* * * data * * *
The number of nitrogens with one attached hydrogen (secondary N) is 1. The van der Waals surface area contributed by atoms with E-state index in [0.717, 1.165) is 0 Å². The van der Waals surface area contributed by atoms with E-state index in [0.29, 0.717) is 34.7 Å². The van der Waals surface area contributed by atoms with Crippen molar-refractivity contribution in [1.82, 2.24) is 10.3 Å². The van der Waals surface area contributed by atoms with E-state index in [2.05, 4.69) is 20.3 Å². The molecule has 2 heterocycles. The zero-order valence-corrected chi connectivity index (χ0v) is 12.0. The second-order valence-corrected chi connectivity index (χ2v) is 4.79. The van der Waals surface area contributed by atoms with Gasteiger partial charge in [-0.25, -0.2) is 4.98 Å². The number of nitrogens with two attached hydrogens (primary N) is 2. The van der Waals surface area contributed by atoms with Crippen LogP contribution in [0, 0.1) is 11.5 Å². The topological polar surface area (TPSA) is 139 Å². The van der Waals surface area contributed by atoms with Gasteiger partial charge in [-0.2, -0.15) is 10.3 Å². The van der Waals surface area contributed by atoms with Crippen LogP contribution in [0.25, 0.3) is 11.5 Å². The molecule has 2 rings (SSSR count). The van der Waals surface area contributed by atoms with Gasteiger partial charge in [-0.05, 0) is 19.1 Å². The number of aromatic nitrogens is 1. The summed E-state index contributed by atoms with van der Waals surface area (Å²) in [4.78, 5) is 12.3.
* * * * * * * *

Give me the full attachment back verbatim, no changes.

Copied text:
The number of nitrogens with one attached hydrogen (secondary N) is 1. The van der Waals surface area contributed by atoms with E-state index in [0.717, 1.165) is 0 Å². The van der Waals surface area contributed by atoms with E-state index in [0.29, 0.717) is 34.7 Å². The van der Waals surface area contributed by atoms with Crippen molar-refractivity contribution in [1.82, 2.24) is 10.3 Å². The van der Waals surface area contributed by atoms with E-state index in [2.05, 4.69) is 20.3 Å². The molecule has 2 heterocycles. The zero-order valence-corrected chi connectivity index (χ0v) is 12.0. The second-order valence-corrected chi connectivity index (χ2v) is 4.79. The van der Waals surface area contributed by atoms with Gasteiger partial charge in [-0.25, -0.2) is 4.98 Å². The number of nitrogens with two attached hydrogens (primary N) is 2. The van der Waals surface area contributed by atoms with Crippen LogP contribution in [0, 0.1) is 11.5 Å². The topological polar surface area (TPSA) is 139 Å². The van der Waals surface area contributed by atoms with Gasteiger partial charge in [-0.2, -0.15) is 10.3 Å². The van der Waals surface area contributed by atoms with Crippen LogP contribution in [0.25, 0.3) is 11.5 Å². The molecule has 2 rings (SSSR count). The van der Waals surface area contributed by atoms with Gasteiger partial charge in [-0.05, 0) is 19.1 Å². The number of aromatic nitrogens is 1. The summed E-state index contributed by atoms with van der Waals surface area (Å²) in [4.78, 5) is 12.3.